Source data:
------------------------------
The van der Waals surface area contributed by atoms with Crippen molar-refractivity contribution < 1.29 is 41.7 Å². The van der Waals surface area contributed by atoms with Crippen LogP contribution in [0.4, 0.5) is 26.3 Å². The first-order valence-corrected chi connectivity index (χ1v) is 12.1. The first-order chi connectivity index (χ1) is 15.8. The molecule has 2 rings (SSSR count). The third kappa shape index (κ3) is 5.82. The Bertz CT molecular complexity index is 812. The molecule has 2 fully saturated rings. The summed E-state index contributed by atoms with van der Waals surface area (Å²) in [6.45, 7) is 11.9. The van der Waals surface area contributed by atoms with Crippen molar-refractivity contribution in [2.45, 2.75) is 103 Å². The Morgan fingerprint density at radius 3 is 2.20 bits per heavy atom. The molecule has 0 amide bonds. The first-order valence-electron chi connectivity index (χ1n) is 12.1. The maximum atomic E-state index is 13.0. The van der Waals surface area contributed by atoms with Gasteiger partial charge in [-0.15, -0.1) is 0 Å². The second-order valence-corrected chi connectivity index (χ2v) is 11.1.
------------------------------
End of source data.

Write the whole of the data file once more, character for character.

The van der Waals surface area contributed by atoms with Crippen molar-refractivity contribution < 1.29 is 41.7 Å². The van der Waals surface area contributed by atoms with Crippen LogP contribution in [0.4, 0.5) is 26.3 Å². The first-order valence-corrected chi connectivity index (χ1v) is 12.1. The first-order chi connectivity index (χ1) is 15.8. The molecule has 2 rings (SSSR count). The third kappa shape index (κ3) is 5.82. The Bertz CT molecular complexity index is 812. The molecule has 2 fully saturated rings. The summed E-state index contributed by atoms with van der Waals surface area (Å²) in [6.45, 7) is 11.9. The van der Waals surface area contributed by atoms with Crippen molar-refractivity contribution in [2.45, 2.75) is 103 Å². The Morgan fingerprint density at radius 3 is 2.20 bits per heavy atom. The molecule has 0 amide bonds. The first-order valence-electron chi connectivity index (χ1n) is 12.1. The maximum atomic E-state index is 13.0. The van der Waals surface area contributed by atoms with Gasteiger partial charge in [-0.15, -0.1) is 0 Å². The second-order valence-corrected chi connectivity index (χ2v) is 11.1.